N-Terminal Prohormone of Brain Natriuretic Peptide (NT-proBNP) as a Diagnostic Biomarker of Left Ventricular Systolic Dysfunction in Patients with Acute Exacerbation of Chronic Obstructive Pulmonary Disease (AECOPD)
- 63 Downloads
Left ventricular systolic dysfunction (LVSD) and cardiac decompensation often accompany AECOPD. Differentiation between the two is difficult and mainly relies on clinical and echocardiographic diagnostic procedures. The value of biomarkers, such as NT-proBNP, as diagnostic tools is still insufficiently investigated. The main goals of this trial were to investigate the value of NT-proBNP as a diagnostic tool for LVSD in AECOPD patients and determine its cut-off value which could reliably diagnose LVSD during AECOPD.
Patients and Methods
This trial prospectively enrolled 209 patients with AECOPD. The patients were divided into four groups—AECOPD plus chronic pulmonary heart disease (CPHD) with or without left ventricular compromise (LVSD), and AECOPD patients without CPHD with or without LVSD. NT-proBNP was measured within first 48 h of hospitalization.
Majority of patients were male (61%) active smokers (41.6%), average age of 68 years. High quality of echocardiography was obtained in 63.3 and 22.5% of the patients had LVSD. Average value of NT-proBNP in patients with LVSD was 3303.2 vs. 1092.5 pg/mL in patients without LVSD. Significant differences in NT-proBNP value (p = 0.0001) were determined between observed patient groups. At the cut-off value of 1505 pg/mL, sensitivity, specificity, and positive and negative predictive values are 76.6, 83.3, 57.1, and 92.47%, respectively.
At the cut-off value of 1505 pg/mL NT-proBNP could be used as a diagnostic marker for LVSD in acute exacerbation of COPD.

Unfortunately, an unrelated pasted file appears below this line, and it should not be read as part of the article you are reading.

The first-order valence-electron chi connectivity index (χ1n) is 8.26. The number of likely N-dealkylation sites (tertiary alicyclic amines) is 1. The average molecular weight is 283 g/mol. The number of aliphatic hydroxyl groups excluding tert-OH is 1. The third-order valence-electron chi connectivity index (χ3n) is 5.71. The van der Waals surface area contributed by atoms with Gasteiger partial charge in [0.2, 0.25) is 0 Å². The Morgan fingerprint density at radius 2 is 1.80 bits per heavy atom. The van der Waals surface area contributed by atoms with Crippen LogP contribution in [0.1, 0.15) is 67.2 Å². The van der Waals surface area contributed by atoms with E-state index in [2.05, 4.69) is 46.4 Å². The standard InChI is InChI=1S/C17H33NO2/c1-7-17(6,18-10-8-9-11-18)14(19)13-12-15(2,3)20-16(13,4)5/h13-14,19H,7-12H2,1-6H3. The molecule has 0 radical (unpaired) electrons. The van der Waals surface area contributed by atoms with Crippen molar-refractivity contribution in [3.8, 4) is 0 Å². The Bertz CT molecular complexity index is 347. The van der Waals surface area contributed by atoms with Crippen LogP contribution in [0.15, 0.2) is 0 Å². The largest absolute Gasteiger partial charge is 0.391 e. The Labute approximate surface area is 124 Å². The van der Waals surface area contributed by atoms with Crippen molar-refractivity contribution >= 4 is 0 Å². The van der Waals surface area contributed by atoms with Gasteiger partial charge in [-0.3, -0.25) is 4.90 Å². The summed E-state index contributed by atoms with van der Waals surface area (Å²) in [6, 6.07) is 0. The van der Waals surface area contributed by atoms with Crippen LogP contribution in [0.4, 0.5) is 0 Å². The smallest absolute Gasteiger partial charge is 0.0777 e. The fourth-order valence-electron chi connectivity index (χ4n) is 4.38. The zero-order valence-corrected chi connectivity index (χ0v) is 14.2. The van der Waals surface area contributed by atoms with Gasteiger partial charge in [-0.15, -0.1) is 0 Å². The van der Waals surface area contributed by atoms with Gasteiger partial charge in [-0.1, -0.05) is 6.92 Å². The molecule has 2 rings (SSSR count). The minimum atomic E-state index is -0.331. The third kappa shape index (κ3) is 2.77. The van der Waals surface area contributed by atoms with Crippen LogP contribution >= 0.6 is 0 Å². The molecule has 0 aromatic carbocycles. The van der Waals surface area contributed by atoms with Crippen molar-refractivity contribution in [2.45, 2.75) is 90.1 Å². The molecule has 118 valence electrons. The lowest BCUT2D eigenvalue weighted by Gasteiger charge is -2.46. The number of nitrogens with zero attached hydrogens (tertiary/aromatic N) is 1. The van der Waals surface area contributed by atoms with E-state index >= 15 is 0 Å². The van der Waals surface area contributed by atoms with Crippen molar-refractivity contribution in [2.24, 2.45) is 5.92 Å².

KeywordsAcute exacerbation Chronic obstructive pulmonary disease (COPD) Left ventricular dysfunction (LVD) NT-proBNP
Compliance with Ethical Standards
Conflict of interest
The authors declare they have no conflict of interest related to the present manuscript.
This article does not contain any studies with animals performed by any of the authors. All procedures performed in studies involving human participants were in accordance with the ethical standards of the institutional and/or national research committee and with the 1964 Helsinki declaration and its later amendments or comparable ethical standards.
Informed consent was obtained from all individual participants included in the study.
- 15.Ouanes I, Jalloul F, Ayed S, Dachraoui F, Ouanes-Besbes L, Fekih Hassen M et al (2012) N-terminal proB-type natriuretic peptide levels aid the diagnosis of left ventricular dysfunction in patients with severe acute exacerbations of chronic obstructive pulmonary disease and renal dysfunction. Respirology 17(4):660–666CrossRefPubMedGoogle Scholar
- 16.Prosen G, Klemen P, Štrnad M, Grmec S (2011) Combination of lung ultrasound (a comet-tail sign) and N-terminal pro-brain natriuretic peptide in differentiating acute heart failure from chronic obstructive pulmonary disease and asthma as cause of acute dyspnea in prehospital emergency setting. Crit Care 15(2):R114CrossRefPubMedPubMedCentralGoogle Scholar
- 18.Klemen P, Golub M, Grmec S (2009) Combination of quantitative capnometry, N-terminal pro-brain natriuretic peptide, and clinical assessment in differentiating acute heart failure from pulmonary disease as cause of acute dyspnea in pre-hospital emergency setting: study of diagnostic accuracy. Croat Med J 50(2):133–142CrossRefPubMedPubMedCentralGoogle Scholar
- 20.Rutten FH, Cramer MJ, Zuithoff NP, Lammers JW, Verweij W, Grobbee DE et al (2007) Comparison of B-type natriuretic peptide assays for identifying heart failure in stable elderly patients with a clinical diagnosis of chronic obstructive pulmonary disease. Eur J Heart Fail 9(6–7):651–659CrossRefPubMedGoogle Scholar
- 22.McLaughlin VV, Archer SL, Badesch DB, Barst RJ, Farber HW, Lindner JR et al (2009) ACCF/AHA 2009 expert consensus document on pulmonary hypertension a report of the American College of Cardiology Foundation Task Force on Expert Consensus Documents and the American Heart Association developed in collaboration with the American College of Chest Physicians; American Thoracic Society, Inc.; and the Pulmonary Hypertension Association. J Am Coll Cardiol 53(17):1573–1619CrossRefPubMedGoogle Scholar